Jim Oliver was beaming during a recent interview -- rather like a man who's been shot at and missed. ``I slept better last night than I've slept in a long time,'' the North Carolina state Grangemaster said. It looks as though the cigarette excise tax will remain at 16 cents a pack, and not roll back to 8 cents, as was originally planned when the tax was increased three years ago.
But what had Mr. Oliver all smiles was a vote by the House Ways and Means Committee to earmark for the tobacco price-support program for five years 1 cent of the excise tax on each pack of cigarettes sold.
The vote must still be followed by approval by the full House in September, and corresponding action by the Senate. But if the measure passes, it would mean a shift from financing the tobacco program out of general revenues to financing it out of, in effect, a ``user fee.''
Even the Coalition on Smoking or Health ``did not oppose'' the measure, says staff director Matthew Myers, noting carefully that this is not the same thing as supporting it. But he does give Rep. Charlie Rose (D) of North Carolina, author of the bill, credit for a creative solution to a politically sticky question -- a solution that helps the farmers, and not the cigarettemakers.
Meanwhile, tobacco farmers in the Tarheel State are quick to point out that since 1982, at least, the tobacco support program has been run on the basis of ``no net cost'' to the government. Instead, tobacco farmers pay an ``assessment'' per pound of tobacco they are allowed to grow under the quota program. The assessment started at 3 cents a pound but is now up to 25 cents a pound for flue-cured or bright leaf tobacco and 30 cents per pound for burley tobacco.
The earmarked excise tax funds will replace some of that assessment.
``It will mean a tremendous relief to the farmers,'' Oliver said.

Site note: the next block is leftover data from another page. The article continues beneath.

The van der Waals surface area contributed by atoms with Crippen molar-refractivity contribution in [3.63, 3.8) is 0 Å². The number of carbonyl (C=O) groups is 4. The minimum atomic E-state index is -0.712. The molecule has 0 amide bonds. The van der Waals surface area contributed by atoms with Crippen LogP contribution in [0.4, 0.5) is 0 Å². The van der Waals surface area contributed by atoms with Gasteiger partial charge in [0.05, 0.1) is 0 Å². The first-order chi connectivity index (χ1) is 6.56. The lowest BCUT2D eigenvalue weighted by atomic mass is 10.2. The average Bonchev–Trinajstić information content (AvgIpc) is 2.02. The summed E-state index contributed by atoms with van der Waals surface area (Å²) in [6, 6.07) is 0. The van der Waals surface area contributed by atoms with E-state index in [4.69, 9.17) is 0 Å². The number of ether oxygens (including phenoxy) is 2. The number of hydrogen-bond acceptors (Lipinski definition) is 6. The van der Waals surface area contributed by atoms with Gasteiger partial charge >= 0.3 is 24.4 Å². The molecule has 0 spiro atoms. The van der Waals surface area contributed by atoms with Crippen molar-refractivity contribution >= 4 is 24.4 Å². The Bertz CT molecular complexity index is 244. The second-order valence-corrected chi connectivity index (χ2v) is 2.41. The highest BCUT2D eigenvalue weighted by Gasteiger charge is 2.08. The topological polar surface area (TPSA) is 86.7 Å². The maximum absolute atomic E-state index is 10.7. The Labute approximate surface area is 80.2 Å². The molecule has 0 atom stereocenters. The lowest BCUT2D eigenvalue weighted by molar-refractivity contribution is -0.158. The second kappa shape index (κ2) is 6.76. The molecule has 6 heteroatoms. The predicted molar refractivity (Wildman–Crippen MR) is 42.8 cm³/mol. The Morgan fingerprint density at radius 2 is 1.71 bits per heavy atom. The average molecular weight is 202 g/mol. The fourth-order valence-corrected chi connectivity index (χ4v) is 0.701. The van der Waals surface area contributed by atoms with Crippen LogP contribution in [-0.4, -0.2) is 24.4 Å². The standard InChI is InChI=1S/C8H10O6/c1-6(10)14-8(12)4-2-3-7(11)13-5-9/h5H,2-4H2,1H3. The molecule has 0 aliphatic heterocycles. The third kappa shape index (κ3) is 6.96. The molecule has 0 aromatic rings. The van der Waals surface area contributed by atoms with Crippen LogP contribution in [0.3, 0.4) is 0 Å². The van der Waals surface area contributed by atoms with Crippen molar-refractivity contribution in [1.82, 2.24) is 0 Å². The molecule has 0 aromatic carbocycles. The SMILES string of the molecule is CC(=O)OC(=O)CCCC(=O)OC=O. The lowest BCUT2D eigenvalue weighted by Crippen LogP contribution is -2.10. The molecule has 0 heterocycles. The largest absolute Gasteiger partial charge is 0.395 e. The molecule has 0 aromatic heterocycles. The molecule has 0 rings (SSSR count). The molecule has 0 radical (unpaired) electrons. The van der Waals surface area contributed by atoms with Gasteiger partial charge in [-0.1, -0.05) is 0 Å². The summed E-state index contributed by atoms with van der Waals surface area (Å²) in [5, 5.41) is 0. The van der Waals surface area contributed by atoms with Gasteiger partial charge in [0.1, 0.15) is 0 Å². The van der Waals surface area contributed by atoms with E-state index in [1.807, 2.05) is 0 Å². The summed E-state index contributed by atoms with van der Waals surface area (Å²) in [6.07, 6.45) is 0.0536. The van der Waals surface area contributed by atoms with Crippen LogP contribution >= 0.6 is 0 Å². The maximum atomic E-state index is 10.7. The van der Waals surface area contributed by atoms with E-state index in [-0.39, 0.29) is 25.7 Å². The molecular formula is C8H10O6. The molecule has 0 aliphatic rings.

North Carolina State University economist William D. Toussaint estimates that that 1 cent of excise tax will be equivalent to about 19 cents of assessment to the farmers. But Dr. Toussaint also calculates that despite the ``no net cost'' provision -- a political compromise scribbled out in longhand during debate on the floor of Congress -- it will still cost the federal Treasury some $600 million at a bare minimum, and likely up to $1.2 billion, to clear up the overhang of tobacco in effect bought up by
the government from crop years before ``no net cost'' went into effect.
The Rose measure, if it becomes law, will presumably take some of the political pressure off the tobacco program and ease the way for some other reforms sorely needed. Representative Rose is expected to start putting together some reform legislation after Labor Day.
There have already been some major changes recently, and some more are in the pipeline.
In times past, farmers were granted an ``allotment'' of so many acres on which they could grow a certain quota of tobacco, expressed in pounds. Farmers could grow this tobacco themselves on their own land, could arrange for someone else to grow on their land (sharecroppers, in effect), or they could lease their quota to someone to grow on other land within the same county as the land to which the leased allotment was tied.
Under the system, allotments were locked onto the land that had historically produced tobacco; over time many allotments ended up in the hands of the proverbial ``old ladies in tennis shoes,'' the widows of farmers, and of other nonfarming property owners, such as local airport authorities that condemned farmland to build runways. It typically costs a farmer who must ``rent quota'' about 50 cents a pound to do so; tobacco has been selling, meanwhile, for about $1.70 to $1.80 a pound.
Since 1982 it has been legal to sell allotments separately from the property to which they are attached; corporations, moreover, were required to sell theirs.
After 1986, ``lease transfer'' will no longer be allowed, under legislation passed a few years ago. Allotment owners who do not grow tobacco on their own land -- either themselves or by tenants -- will have to sell or forfeit their allotments. The expected result is lower production costs -- one farmer predicts a ``fire sale'' of allotments -- and a more sensible system.